New in Wordfence 6.3.11: Abandoned and Removed Plugin Alerts
On Thursday of last week, we released Wordfence 6.3.11 which included a really exciting new feature: we are now alerting you if you are running a plugin that either appears to be abandoned or has been removed from the WordPress.org plugin directory. In this post, we explain how each of these new alerts work and why they’re so important to the security of your website.
At Wordfence, we define a potential abandoned plugin as one that has not been updated by its developers in at least 2 years. In May, we analyzed the plugins in the WordPress.org repo and found that almost half of them hadn’t been updated in over 2 years. Over a third of them had a compatibility tag for a WordPress version dating back to 2014 or earlier.
The alert we send tells you how long it’s been since the developer updated the plugin, as well as whether we found reference to any unpatched security issues with it and whether it has been tested with the current version of WordPress.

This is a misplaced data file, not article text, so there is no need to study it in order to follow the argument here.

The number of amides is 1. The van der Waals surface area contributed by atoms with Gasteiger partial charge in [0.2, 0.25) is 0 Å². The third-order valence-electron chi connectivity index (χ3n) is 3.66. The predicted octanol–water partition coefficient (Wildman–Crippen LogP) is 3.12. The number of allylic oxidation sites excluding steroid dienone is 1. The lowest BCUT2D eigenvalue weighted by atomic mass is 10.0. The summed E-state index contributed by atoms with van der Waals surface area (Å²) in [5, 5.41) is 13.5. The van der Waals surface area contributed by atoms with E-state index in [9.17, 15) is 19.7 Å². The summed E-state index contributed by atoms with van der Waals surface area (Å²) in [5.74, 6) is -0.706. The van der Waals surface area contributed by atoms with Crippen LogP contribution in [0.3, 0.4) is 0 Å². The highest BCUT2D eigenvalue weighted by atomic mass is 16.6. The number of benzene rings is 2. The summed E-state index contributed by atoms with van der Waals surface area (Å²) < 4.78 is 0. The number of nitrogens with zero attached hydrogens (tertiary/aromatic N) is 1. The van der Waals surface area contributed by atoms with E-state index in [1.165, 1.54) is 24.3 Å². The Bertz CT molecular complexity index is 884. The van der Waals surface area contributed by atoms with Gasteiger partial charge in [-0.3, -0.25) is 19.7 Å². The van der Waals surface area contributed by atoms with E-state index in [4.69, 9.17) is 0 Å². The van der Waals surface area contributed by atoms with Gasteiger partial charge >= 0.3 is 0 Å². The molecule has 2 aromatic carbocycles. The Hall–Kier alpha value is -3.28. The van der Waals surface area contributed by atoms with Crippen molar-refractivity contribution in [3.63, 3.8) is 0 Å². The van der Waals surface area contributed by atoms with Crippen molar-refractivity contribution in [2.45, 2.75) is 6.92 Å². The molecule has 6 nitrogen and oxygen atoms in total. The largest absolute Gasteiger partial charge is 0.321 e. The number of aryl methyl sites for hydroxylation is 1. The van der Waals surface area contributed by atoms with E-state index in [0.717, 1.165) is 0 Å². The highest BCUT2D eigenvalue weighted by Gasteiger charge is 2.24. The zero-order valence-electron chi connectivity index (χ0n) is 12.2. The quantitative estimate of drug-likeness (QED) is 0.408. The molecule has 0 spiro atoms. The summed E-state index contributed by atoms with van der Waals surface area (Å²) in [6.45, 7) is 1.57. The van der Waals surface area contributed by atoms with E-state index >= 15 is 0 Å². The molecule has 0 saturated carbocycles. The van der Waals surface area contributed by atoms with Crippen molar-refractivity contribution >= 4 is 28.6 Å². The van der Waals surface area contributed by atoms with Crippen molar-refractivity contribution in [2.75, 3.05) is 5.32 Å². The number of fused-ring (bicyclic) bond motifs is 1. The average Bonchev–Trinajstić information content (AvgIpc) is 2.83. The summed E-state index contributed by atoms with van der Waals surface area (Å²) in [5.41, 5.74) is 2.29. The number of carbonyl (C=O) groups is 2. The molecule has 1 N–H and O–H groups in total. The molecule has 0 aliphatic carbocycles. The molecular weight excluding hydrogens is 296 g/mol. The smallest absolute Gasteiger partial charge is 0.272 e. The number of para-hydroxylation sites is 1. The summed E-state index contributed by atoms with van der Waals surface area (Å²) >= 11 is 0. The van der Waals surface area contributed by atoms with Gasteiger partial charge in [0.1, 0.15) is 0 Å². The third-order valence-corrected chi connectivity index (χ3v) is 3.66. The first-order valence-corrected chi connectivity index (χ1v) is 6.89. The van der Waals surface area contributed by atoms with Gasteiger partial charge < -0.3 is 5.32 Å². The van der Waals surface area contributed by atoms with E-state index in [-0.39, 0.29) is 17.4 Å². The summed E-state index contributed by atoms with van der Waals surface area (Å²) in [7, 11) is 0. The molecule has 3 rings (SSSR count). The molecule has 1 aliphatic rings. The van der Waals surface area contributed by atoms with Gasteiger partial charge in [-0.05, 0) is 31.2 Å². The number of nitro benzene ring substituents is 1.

Why Should You Care if a Plugin Hasn’t Been Updated Recently?
If a developer hasn’t updated a plugin in two or more years, there is a really good chance that the plugin author has actually abandoned the plugin altogether. An author that has abandoned a plugin is very unlikely to fix any security vulnerabilities that users have reported. No plugin is immune to becoming a security vulnerability on a website, even simple plugins with small user bases. Simply put, the older a plugin’s code, the higher the risk of security issues.
Let’s look at ways that vulnerabilities happen or are discovered:
1. Many Plugins Use Software Components That Were Written by Someone Else
One of our favorite examples is the TimThumb vulnerability that was discovered in 2011 by someone we know quite well here at Wordfence. TimThumb was an image-sizing utility that was included in lots of themes and plugins. Once the WordPress community discovered the vulnerability, all of the theme and plugin authors who had used it had to scramble to release a fix of their own for each of their plugins.